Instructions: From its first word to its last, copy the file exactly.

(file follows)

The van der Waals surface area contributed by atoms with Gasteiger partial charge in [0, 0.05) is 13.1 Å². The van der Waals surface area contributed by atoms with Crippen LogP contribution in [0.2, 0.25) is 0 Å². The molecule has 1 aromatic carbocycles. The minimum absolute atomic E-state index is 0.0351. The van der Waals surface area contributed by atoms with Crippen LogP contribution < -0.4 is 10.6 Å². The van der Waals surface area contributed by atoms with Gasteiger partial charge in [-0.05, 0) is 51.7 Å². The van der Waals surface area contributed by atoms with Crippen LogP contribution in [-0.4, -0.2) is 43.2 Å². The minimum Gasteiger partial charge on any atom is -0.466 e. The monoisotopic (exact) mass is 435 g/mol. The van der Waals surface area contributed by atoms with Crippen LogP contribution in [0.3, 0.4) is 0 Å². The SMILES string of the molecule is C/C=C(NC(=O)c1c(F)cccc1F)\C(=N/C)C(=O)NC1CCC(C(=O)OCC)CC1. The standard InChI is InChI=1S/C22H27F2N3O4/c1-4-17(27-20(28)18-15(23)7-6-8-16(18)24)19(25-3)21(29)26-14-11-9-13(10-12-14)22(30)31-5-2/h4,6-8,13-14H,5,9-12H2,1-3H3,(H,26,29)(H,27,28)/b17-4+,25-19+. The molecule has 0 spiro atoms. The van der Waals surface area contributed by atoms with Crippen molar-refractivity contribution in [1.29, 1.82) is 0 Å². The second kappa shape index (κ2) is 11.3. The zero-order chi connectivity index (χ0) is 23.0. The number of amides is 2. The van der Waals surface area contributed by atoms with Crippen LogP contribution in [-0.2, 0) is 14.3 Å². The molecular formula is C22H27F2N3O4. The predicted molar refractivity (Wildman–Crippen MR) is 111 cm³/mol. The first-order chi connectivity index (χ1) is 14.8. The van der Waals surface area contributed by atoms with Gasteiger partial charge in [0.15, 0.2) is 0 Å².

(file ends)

The van der Waals surface area contributed by atoms with Gasteiger partial charge in [0, 0.05) is 13.1 Å². The van der Waals surface area contributed by atoms with Crippen LogP contribution in [0.2, 0.25) is 0 Å². The molecule has 1 aromatic carbocycles. The minimum absolute atomic E-state index is 0.0351. The van der Waals surface area contributed by atoms with Crippen LogP contribution < -0.4 is 10.6 Å². The van der Waals surface area contributed by atoms with Gasteiger partial charge in [-0.05, 0) is 51.7 Å². The van der Waals surface area contributed by atoms with Crippen LogP contribution in [-0.4, -0.2) is 43.2 Å². The minimum Gasteiger partial charge on any atom is -0.466 e. The monoisotopic (exact) mass is 435 g/mol. The van der Waals surface area contributed by atoms with Crippen LogP contribution in [0.3, 0.4) is 0 Å². The SMILES string of the molecule is C/C=C(NC(=O)c1c(F)cccc1F)\C(=N/C)C(=O)NC1CCC(C(=O)OCC)CC1. The standard InChI is InChI=1S/C22H27F2N3O4/c1-4-17(27-20(28)18-15(23)7-6-8-16(18)24)19(25-3)21(29)26-14-11-9-13(10-12-14)22(30)31-5-2/h4,6-8,13-14H,5,9-12H2,1-3H3,(H,26,29)(H,27,28)/b17-4+,25-19+. The molecule has 0 spiro atoms. The van der Waals surface area contributed by atoms with Crippen molar-refractivity contribution in [1.29, 1.82) is 0 Å². The second kappa shape index (κ2) is 11.3. The zero-order chi connectivity index (χ0) is 23.0. The number of amides is 2. The van der Waals surface area contributed by atoms with Crippen LogP contribution in [-0.2, 0) is 14.3 Å². The molecular formula is C22H27F2N3O4. The predicted molar refractivity (Wildman–Crippen MR) is 111 cm³/mol. The first-order chi connectivity index (χ1) is 14.8. The van der Waals surface area contributed by atoms with Gasteiger partial charge in [0.15, 0.2) is 0 Å².